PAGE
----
‘The Enchanted Slumber’ Mail Order Mystery Beats the Summertime Blues

Products Reviews
Logo by Mail Order Mystery. Photos by Joey Mills.

It’s mid-May, which means that summer vacation is right around the corner for nearly 56 million pre-Kindergarten through high school students in the US. While things like sun protection and pool safety are top of mind for many parents, staving off summer learning loss should not be overlooked. According to a recent study, student may lose between an average of 25 to 30 percent of what they learned during the school year over the summer months. Keeping a child’s mind as active as her body over the summer months is one way to lessen the potential backslide.

That’s where Mail Order Mystery can help. When GeekDad reviewed Mail Order Mystery’s initial product, Treasure Hunt!, back in 2016, that was the only scenario the company offered. In the two years since, Mail Order Mystery has added two more adventures to their line. In this post, we will take a look at The Enchanted Slumber, which is aimed at the lower end of the recommended age range of eight to thirteen years old that all Mail Order Mystery products carry.

How Mail Order Mystery Works

Parents, grandparents, or anyone who is interested can go to the Mail Order Mystery website and select the product they want to order. The prices are listed on the website. At the time I am typing this, Treasure Hunt! and The Enchanted Slumber are both listed at $77 and the company’s third product, Spies, Lies, & Serious Bad Guys! is listed at $85. Shipping runs about $9 for each.

During the order process, the purchaser indicates the name of the recipient of the mystery. Shortly after the order has been processed, the recipient will receive an envelope in the mail addressed to him or her. Another envelope arrives approximately a week later, until the recipient has received all six envelopes in the mystery. The materials included in each envelope are addressed to the recipient. The contents of the six envelopes are broken down below.

Envelope One

The first envelope contained a letter from the latest in a line of knights tasked with protecting and attempting to wake a princess who has fallen into an enchanted sleep. The knight is asking the recipient for assistance. Should the recipient decide to help, there is a contract between the knight and the child, which the child is to sign. Included in the first envelope is the first cipher for the child to decode.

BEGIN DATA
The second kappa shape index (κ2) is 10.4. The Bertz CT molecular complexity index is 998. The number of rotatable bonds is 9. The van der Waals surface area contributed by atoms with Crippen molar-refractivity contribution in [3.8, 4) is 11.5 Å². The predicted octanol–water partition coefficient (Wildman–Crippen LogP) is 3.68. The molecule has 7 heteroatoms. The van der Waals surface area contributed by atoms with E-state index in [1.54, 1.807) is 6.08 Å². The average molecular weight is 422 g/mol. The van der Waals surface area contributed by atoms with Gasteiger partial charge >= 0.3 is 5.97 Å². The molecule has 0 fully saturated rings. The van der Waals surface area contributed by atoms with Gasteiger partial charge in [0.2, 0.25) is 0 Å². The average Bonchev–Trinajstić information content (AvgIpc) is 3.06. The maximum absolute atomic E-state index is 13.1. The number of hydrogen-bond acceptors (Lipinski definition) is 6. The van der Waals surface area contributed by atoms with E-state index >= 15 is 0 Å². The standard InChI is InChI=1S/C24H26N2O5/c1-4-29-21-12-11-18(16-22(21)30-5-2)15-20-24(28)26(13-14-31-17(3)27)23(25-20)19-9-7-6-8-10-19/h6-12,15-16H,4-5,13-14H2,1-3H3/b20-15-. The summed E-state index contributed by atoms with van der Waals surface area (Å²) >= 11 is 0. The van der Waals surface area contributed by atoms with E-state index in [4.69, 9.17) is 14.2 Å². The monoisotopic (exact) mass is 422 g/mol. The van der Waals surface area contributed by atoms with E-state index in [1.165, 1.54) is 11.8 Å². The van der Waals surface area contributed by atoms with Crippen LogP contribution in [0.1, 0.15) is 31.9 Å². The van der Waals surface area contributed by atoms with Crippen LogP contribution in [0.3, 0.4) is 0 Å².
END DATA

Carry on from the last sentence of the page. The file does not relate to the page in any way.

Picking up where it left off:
I’ll admit that my eight year old daughter and I were a little disappointed at first. The letter was age-appropriately charming and funny, as the knight sure seems to think a lot of himself and his position, but there was no way we could decode the cipher. We weren’t given the key. It was a bit of a disappointing introduction in that respect.

Envelope Two

The second envelope contained what felt like the proper introduction to the adventure. Enclosed was a letter from a troll who is also working on the task of waking the princess. The troll included three riddles in his letter, which drew my twelve year old daughter and thirteen year old son to the table. Between the three of them, they worked out the riddles. Also included in the second envelope was the key to the cipher in the first envelope. Finally, the second envelope contained a small burlap sack. Inside the sack was a piece of a charm–the puzzle piece border suggesting it was the first in a series–with the same symbols engraved upon it as the original cipher.

Between the riddles, deciphering the original cipher, and figuring out the message on the charm, the second envelope rekindled my child’s interest in the adventure. Had the first envelope included a message that told the recipient that it is okay if they can’t decipher the original cipher and that following envelopes would help, then I don’t think the initial frustration and disappointment would have been as big a deal. Additionally, we had received all six envelopes in the adventure at once (to expedite this review) so we were able to move from envelope one to envelope two immediately. Had we been required to wait a week for the second envelope, I don’t know whether the disappointment would have faded in light of having another envelope to open or whether she would have lost interest altogether.